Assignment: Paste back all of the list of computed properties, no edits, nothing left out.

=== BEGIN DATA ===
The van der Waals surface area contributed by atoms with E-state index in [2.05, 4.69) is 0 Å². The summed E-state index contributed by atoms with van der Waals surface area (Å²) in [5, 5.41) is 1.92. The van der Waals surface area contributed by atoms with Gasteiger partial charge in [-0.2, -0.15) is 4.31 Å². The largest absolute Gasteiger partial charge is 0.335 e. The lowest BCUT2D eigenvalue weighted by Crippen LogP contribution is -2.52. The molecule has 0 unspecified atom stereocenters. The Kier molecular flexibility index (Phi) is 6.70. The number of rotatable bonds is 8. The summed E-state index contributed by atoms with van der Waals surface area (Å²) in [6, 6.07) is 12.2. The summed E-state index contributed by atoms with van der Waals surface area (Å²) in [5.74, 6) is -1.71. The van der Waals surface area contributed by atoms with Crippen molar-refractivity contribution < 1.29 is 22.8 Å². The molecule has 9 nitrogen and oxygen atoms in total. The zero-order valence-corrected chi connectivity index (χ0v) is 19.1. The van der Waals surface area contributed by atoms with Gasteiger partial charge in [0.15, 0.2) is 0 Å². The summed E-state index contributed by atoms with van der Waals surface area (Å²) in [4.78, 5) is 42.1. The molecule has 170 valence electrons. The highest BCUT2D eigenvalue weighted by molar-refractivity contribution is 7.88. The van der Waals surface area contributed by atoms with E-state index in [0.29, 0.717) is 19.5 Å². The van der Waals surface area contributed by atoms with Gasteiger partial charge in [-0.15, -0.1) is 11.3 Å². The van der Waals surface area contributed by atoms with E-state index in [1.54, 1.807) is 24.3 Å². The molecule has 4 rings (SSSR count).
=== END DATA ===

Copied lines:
The van der Waals surface area contributed by atoms with E-state index in [2.05, 4.69) is 0 Å². The summed E-state index contributed by atoms with van der Waals surface area (Å²) in [5, 5.41) is 1.92. The van der Waals surface area contributed by atoms with Gasteiger partial charge in [-0.2, -0.15) is 4.31 Å². The largest absolute Gasteiger partial charge is 0.335 e. The lowest BCUT2D eigenvalue weighted by Crippen LogP contribution is -2.52. The molecule has 0 unspecified atom stereocenters. The Kier molecular flexibility index (Phi) is 6.70. The number of rotatable bonds is 8. The summed E-state index contributed by atoms with van der Waals surface area (Å²) in [6, 6.07) is 12.2. The summed E-state index contributed by atoms with van der Waals surface area (Å²) in [5.74, 6) is -1.71. The van der Waals surface area contributed by atoms with Crippen molar-refractivity contribution < 1.29 is 22.8 Å². The molecule has 9 nitrogen and oxygen atoms in total. The zero-order valence-corrected chi connectivity index (χ0v) is 19.1. The van der Waals surface area contributed by atoms with Gasteiger partial charge in [0.15, 0.2) is 0 Å². The summed E-state index contributed by atoms with van der Waals surface area (Å²) in [4.78, 5) is 42.1. The molecule has 170 valence electrons. The highest BCUT2D eigenvalue weighted by molar-refractivity contribution is 7.88. The van der Waals surface area contributed by atoms with E-state index in [0.29, 0.717) is 19.5 Å². The van der Waals surface area contributed by atoms with Gasteiger partial charge in [-0.15, -0.1) is 11.3 Å². The van der Waals surface area contributed by atoms with E-state index in [1.54, 1.807) is 24.3 Å². The molecule has 4 rings (SSSR count).